In December 1861, Emily (Fiske) Brown was one of the Andover ladies who organized the shipment of an elaborate Christmas dinner for the boys of the Andover Company. Donations of uncooked turkeys and chickens were collected at her husband J.J. Brown’s drug store on Main Street and then cooked at Town Hall at the very last minute. The roasted poultry, along with cakes, pies, pickles and preserves, dried fruit and nuts, were packed into four large crates and shipped via railroad to Fort Albany, Virginia. The Andover Advertiser printed a letter of thanks from Company H’s Captain Horace Holt: “I am sure could they have looked in upon us at about one o’clock on Christmas day, they would have been well paid; for a happier gathering I have never witnessed.” He described their day and the company they received and concluded, “Everything passed off most happily; but we did not finish the destruction among the poultry until the next day. I will close by expressing the hope that all Andover enjoyed a Christmas as “Merry” as did the Andover Company.”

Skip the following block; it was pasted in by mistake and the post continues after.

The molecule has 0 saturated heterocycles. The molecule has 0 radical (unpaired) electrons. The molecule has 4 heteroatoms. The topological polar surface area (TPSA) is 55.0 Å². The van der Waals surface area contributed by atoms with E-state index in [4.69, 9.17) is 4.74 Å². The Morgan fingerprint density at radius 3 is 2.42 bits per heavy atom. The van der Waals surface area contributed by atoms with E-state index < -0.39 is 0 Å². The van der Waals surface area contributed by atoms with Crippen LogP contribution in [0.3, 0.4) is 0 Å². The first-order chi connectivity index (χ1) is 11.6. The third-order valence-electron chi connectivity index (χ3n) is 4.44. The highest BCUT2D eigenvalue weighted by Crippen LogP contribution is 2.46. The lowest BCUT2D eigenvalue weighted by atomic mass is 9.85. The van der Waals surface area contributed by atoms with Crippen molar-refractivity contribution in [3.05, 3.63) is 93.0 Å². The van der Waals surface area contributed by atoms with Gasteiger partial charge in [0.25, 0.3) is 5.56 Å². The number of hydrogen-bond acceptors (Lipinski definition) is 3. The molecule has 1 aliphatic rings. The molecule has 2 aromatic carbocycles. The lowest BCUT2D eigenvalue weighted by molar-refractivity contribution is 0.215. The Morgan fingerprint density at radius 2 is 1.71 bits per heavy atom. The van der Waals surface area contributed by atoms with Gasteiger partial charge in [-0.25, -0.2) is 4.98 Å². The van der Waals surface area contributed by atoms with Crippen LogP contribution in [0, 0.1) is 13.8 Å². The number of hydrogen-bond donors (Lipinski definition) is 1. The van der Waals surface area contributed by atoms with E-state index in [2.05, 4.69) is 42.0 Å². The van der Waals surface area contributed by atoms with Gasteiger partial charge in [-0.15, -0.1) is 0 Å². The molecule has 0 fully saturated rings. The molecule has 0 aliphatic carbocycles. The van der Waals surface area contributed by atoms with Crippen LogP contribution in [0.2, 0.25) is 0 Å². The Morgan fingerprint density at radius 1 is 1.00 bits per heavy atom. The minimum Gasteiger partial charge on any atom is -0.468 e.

Besides her nineteen year old soldier son George, Mrs. Brown had six children at home in 1861. Her last child, daughter Fannie was born in 1863. She was born in 1820 in New Orleans, where her father, Ebenezer Fiske, had been a prominent merchant. She died in 1908 at her daughter Fannie’s home in Hyde Park, Mass.